They wanted only to dance for the coming of a Savior; to be free again. It brought them death by Hotchkiss guns even after they had surrendered, been rounded up and been disarmed. Those wounded, but not immediately killed, were left to freeze to death. A few infants, miraculously alive two days later, were found under the frozen bodies of their mothers.
It cannot be denied that anything is worth what someone will pay for it; nor that the prevalent mindset of virtually all people of all ethnic backgrounds is to extract as much value from something as possible. Czywczynski HAS the right to ask what he wants to for his pieces of land - even if it is land that once BELONGED to the Sioux by Treaty; even if the $3.9 million is for ground soaked with their blood. But would not, say $50k, be enough for a piece of land valued at $7,000.00? He doesn’t “want” them to have it; he wants them to PAY. He wants as big a piece of the Cobell suit as he can possibly get. If he goes ahead and “…open(s) up bidding to non-Native Americans,” do you think it will bring much more than the $7,000 at which it is valued?
The Black Hills have always been sacred – the Creator's Cathedral, if you will - to the indigenous People of North America. The 1868 Fort Laramie Treaty included the Black Hills as part of the Great Sioux Reservation and the U.S. government swore the Hills would always belong to the Sioux. Forever ended up being 6 years later when one of Custer's expeditions found gold there. Three years after that, in 1877, the Gov't confiscated those sacred Hills. In the 1940s egregious insult was added to injury when the faces of a few of the "Great White Fathers" - those at the top of the chain of the authors of lies - were carved into them.
In the '80s, the Gov't (over 100 years after the theftt) awarded a little over $100mil to the Sioux for the theft of the Black Hills. The Sioux did not take the money. Why? Because the Hills were never for sale. It was and is a matter of honor; an acknowledgement that no amount of money can repay the theft of that which is sacrosanct. Instead, they wait for pieces to be offered for sale and then they work hard to purchase them back because the only thing that might be honored is a Deed in their name. A Deed might keep the lands safe for the Sioux.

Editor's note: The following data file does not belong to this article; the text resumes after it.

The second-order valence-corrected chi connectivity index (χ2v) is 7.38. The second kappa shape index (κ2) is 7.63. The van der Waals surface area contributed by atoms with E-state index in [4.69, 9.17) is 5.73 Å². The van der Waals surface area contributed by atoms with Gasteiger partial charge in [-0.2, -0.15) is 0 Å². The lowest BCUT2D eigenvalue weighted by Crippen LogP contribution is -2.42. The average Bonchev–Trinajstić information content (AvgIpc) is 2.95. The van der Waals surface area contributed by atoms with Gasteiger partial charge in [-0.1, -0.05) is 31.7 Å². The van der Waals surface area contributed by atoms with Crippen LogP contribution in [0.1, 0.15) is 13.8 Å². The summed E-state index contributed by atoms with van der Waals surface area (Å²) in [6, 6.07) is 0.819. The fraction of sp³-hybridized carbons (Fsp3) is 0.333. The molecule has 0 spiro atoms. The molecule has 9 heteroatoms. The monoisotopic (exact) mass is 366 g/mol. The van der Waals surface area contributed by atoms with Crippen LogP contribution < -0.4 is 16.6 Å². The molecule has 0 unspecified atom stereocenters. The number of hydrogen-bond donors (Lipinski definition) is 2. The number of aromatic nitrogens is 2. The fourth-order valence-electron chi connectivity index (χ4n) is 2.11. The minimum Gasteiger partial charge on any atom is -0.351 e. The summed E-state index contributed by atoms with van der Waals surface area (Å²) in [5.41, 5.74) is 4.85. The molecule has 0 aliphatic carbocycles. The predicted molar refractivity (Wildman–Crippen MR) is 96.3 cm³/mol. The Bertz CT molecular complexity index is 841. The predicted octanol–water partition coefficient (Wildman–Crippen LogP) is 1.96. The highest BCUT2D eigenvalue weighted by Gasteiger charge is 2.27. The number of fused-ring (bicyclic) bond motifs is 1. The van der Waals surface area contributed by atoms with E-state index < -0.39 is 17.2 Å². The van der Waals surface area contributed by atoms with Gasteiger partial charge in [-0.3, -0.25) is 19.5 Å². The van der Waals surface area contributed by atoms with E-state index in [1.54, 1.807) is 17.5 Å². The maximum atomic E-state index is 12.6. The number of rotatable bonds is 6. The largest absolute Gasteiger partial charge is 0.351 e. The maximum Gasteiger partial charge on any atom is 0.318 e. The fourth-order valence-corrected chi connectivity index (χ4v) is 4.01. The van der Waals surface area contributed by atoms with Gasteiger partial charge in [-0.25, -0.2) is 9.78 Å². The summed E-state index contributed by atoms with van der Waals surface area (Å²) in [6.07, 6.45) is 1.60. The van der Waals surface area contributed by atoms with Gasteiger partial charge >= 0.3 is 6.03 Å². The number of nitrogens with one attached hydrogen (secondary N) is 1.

In another thread, a member shared that Natives often refer to people of European descent as 'wasicu' which, loosely translated, means "takes the fat." The fat portion of the meal was once considered the very best and was reserved for highly honored guests, warriors, the elderly. If one were serving oneself first, it would be considered a gross breach of manners to take the fattest portions; but, Europeans who were invited to meals were always offered to serve themselves first and, virtually without fail, they would take the choicest pieces (the fat) for themselves - a blatant display of greed and bad manners.
Czywczynski no more represents all persons of European descent any more than I represent all indigenous persons; however, he is a shining example of wasicu. In fact, were there an annual Wasicu Award, I would nominate him without hesitation.
The video clip I provided above is contained in an article titled "The Arrogance of Ignorance." Since we here at ATS have a motto of denying ignorance, I thought Czywczynski's "offerings" to be a good way to bring denial of ignorance of the plight of some Native Americans to the forefront.
Ken Salazar, Secretary of the Interior, stated at the time of final approval of the lawsuit settlement “With the settlement now final, we can put years of discord behind us and start a new chapter in our nation-to-nation relationship."
But thanks to the likes of Mr. Czywczynski, we can clearly see that there will be no new chapters and that very little will change.
Perhaps if enough people of European descent made it known to Mr. Czywczynski that his actions are greedy and unacceptable and reflect on them in a guilt-by-association sort of way, he might relent and ask a fair and reasonable price. Perhaps if enough people knew the truth of Wounded Knee and knew about the sacredness of the Black Hills, they would understand … at least a little. Perhaps knowing the truth and acknowledging it would begin to ‘put years of discord behind us.’
The Native Peoples of the Americas don’t want pity. They don’t want charity. They want acknowledgment and acceptance of the truth. Deny ignorance.
edit on 14-2-2013 by SeesFar because: to correct typos made in haste